An abrupt change in atmosphere halted him ten paces short of the grove. Here the night seemed charged with energy. A soundless vibration pulsated through the left minister. The insect shrills receded to the edge of his hearing; the darkness paled within the space around him. His skin tightened, and his heart began to thud in deep, urgent beats. The will of the person in the bamboo grove seemed to close around the left minister's mind. Inexplicable fear seized him. Icy sweat broke out his face; his muscles weakened.
He knew that the person must be a member of the emperor's family, a servant, courtier, or attendant-a mortal human. But the strange force magnified the left minister's image of the intruder to gigantic size. He could hear it breathing monstrous gulps of air.
"Who are you?" His query came out sounding weak and timorous. "What do you want?" Somehow he understood, without word or gesture from the anonymous presence, its evil intent toward him.
The ominous breathing came faster, louder. The left minister turned and fled. On north and south, fences sealed off the garden. To the east, a stone wall separated the imperial enclosure from the estates of the court nobles. Vacant audience chambers, locked at night, cut him off from the shelter of the palace. There was no refuge except the island cottage. The left minister ran toward the lighted window, which promised companionship and safety, but his legs felt clumsy, his body weighted with the heavy malaise of nightmare. He stumbled, dropping his lantern. His stiff, cumbersome garments further hampered movement. Close behind, he heard the breathing, a vicious, predatory rasp. The ghostly grip on his mind crushed his courage.
"Help!" called the left minister, but his pursuer's will strangled his voice. Now he was sorry he'd banned everyone from the garden. He knew he could expect no help from the cottage's lone occupant.
As he struggled on, the eerie force enclosed him like a bubble. Desperately he zigzagged, trying to escape, but the awful pulsating sensation followed him. The weakness in his muscles increased. Glancing over his shoulder, he saw, through the force's pale halo, the indistinct silhouette of a human figure advancing on him. His heart pounded; his lungs couldn't draw enough air. He reached the bridge without the strength to run any farther. Falling to his knees, he crawled. The rough stone surface abraded his hands. He heard the chilling tap-tap of the intruder's footfalls coming closer. Reaching the island, the left minister dragged himself across sandy grass. He clutched the railing of the cottage veranda and pulled himself to a standing position. The three steps to the door loomed like towering cliffs. In the window, the lantern glowed, a mocking symbol of hope denied. The left minister turned to face his pursuer.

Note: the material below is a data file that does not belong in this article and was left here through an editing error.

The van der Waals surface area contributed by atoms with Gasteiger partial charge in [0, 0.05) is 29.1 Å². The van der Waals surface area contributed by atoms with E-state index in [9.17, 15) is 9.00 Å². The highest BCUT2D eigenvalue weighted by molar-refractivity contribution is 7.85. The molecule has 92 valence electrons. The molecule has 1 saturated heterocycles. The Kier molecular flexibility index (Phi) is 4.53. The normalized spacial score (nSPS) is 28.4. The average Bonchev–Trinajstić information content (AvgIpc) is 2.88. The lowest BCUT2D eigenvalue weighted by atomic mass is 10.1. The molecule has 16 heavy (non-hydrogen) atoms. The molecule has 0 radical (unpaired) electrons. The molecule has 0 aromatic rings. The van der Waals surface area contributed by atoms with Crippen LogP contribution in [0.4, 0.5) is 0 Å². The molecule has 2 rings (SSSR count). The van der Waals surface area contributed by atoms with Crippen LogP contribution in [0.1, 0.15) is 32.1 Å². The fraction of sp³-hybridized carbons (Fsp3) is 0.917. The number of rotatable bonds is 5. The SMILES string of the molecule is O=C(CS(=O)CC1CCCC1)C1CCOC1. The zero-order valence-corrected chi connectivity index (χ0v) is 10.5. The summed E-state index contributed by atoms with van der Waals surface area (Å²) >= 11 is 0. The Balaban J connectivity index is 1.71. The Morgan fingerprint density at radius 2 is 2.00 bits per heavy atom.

"No," he gasped, raising his hands in a futile attempt to ward off the undefined threat. "Please, no."
The intruder halted a few steps away. The noisy breathing stopped. Waves of panic washed over the left minister as he cowered in the sudden awful silence. Then, in the blurred oval of its face, the intruder's mouth opened-a darker void in darkness. Air rushed inward.
Then a scream shattered the night: a deafening wail that encompassed the full range of sound, from deepest groan to shrillest whine. The ghastly, inhuman voice blasted the left minister. Its low notes thundered through him with rumbles a million times stronger than an earthquake. The left minister's limbs splayed as sharp cracks like gunfire shot along his bones. As he howled in pain, sinews snapped. Terror combined with wonder.
Merciful gods, what is this terrible magic?
The scream's middle notes churned his bowels into liquid fire. The wail resonated in his heart, which beat faster and faster, swelling inside his chest. As his lungs ballooned, he breathed with harsh gasps. He fell, writhing in agony. The scream's shrillness arced along his nerves; convulsions wracked him. In the final moment before pain devoured reason, he knew he would never make his rendezvous. Nor would his dreams ever come to pass.
Now the left minister's insides erupted. Hot blood surged into his throat, filled his ears, choked off his breath, and blinded him. The scream's vibrations escalated until his brain exploded in a cataclysm of white-hot light.
Then death extinguished terror, pain, and consciousness.
The scream echoed across the city, then faded. A lull in the normal night sounds followed in its wake. For an eternal moment, time hung suspended in dead quiet. Then the doors and gates of the palace slammed open; lamps lit windows. The compound came alive with the clamor of voices, of hurrying footsteps. Flaming torches, borne by guards, converged on the imperial enclosure.
A breath extinguished the flame of the lantern in the cottage. A shadowy figure crept through the garden, merging with other shadows, and disappeared.